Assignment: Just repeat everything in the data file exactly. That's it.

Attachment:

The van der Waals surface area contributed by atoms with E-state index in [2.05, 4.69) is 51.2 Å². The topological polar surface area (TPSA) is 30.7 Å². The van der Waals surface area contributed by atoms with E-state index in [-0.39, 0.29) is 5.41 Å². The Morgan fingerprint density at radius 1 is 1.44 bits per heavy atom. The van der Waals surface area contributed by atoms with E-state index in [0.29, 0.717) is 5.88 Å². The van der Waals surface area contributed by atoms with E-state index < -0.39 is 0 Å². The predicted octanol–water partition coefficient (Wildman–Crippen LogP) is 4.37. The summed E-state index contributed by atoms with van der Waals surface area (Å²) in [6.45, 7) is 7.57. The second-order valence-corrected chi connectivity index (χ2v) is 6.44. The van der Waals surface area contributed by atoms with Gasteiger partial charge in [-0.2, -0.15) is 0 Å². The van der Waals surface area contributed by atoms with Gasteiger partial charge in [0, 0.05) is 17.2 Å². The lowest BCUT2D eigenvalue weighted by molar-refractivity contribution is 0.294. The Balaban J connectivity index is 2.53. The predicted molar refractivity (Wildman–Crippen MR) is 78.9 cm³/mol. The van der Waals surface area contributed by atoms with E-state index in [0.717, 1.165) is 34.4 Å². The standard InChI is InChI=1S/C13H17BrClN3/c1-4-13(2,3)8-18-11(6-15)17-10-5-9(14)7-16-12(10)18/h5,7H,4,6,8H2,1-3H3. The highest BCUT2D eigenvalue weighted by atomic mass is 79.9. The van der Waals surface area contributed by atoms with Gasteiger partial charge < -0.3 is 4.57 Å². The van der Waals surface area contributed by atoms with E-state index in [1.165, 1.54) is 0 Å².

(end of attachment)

The van der Waals surface area contributed by atoms with E-state index in [2.05, 4.69) is 51.2 Å². The topological polar surface area (TPSA) is 30.7 Å². The van der Waals surface area contributed by atoms with E-state index in [-0.39, 0.29) is 5.41 Å². The Morgan fingerprint density at radius 1 is 1.44 bits per heavy atom. The van der Waals surface area contributed by atoms with E-state index in [0.29, 0.717) is 5.88 Å². The van der Waals surface area contributed by atoms with E-state index < -0.39 is 0 Å². The predicted octanol–water partition coefficient (Wildman–Crippen LogP) is 4.37. The summed E-state index contributed by atoms with van der Waals surface area (Å²) in [6.45, 7) is 7.57. The second-order valence-corrected chi connectivity index (χ2v) is 6.44. The van der Waals surface area contributed by atoms with Gasteiger partial charge in [-0.2, -0.15) is 0 Å². The van der Waals surface area contributed by atoms with Gasteiger partial charge in [0, 0.05) is 17.2 Å². The lowest BCUT2D eigenvalue weighted by molar-refractivity contribution is 0.294. The Balaban J connectivity index is 2.53. The predicted molar refractivity (Wildman–Crippen MR) is 78.9 cm³/mol. The van der Waals surface area contributed by atoms with E-state index in [0.717, 1.165) is 34.4 Å². The standard InChI is InChI=1S/C13H17BrClN3/c1-4-13(2,3)8-18-11(6-15)17-10-5-9(14)7-16-12(10)18/h5,7H,4,6,8H2,1-3H3. The highest BCUT2D eigenvalue weighted by atomic mass is 79.9. The van der Waals surface area contributed by atoms with Gasteiger partial charge < -0.3 is 4.57 Å². The van der Waals surface area contributed by atoms with E-state index in [1.165, 1.54) is 0 Å².